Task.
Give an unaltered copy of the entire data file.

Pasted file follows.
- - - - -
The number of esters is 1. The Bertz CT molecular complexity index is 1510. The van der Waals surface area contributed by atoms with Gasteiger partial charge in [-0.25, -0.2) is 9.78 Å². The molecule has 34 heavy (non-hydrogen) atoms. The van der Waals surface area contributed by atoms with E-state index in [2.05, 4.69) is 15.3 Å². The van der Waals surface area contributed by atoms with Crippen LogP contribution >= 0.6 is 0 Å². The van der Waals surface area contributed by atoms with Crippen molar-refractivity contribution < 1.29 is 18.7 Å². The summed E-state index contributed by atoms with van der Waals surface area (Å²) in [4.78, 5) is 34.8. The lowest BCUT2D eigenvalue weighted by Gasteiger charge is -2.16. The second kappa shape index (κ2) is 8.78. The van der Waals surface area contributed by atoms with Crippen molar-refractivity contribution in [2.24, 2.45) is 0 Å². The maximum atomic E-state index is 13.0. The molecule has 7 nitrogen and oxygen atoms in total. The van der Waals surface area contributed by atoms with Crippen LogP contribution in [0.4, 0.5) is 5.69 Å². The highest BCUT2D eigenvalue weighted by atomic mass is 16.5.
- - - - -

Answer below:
The number of esters is 1. The Bertz CT molecular complexity index is 1510. The van der Waals surface area contributed by atoms with Gasteiger partial charge in [-0.25, -0.2) is 9.78 Å². The molecule has 34 heavy (non-hydrogen) atoms. The van der Waals surface area contributed by atoms with E-state index in [2.05, 4.69) is 15.3 Å². The van der Waals surface area contributed by atoms with Crippen LogP contribution >= 0.6 is 0 Å². The van der Waals surface area contributed by atoms with Crippen molar-refractivity contribution < 1.29 is 18.7 Å². The summed E-state index contributed by atoms with van der Waals surface area (Å²) in [4.78, 5) is 34.8. The lowest BCUT2D eigenvalue weighted by Gasteiger charge is -2.16. The second kappa shape index (κ2) is 8.78. The van der Waals surface area contributed by atoms with Crippen molar-refractivity contribution in [2.24, 2.45) is 0 Å². The maximum atomic E-state index is 13.0. The molecule has 7 nitrogen and oxygen atoms in total. The van der Waals surface area contributed by atoms with Crippen LogP contribution in [0.4, 0.5) is 5.69 Å². The highest BCUT2D eigenvalue weighted by atomic mass is 16.5.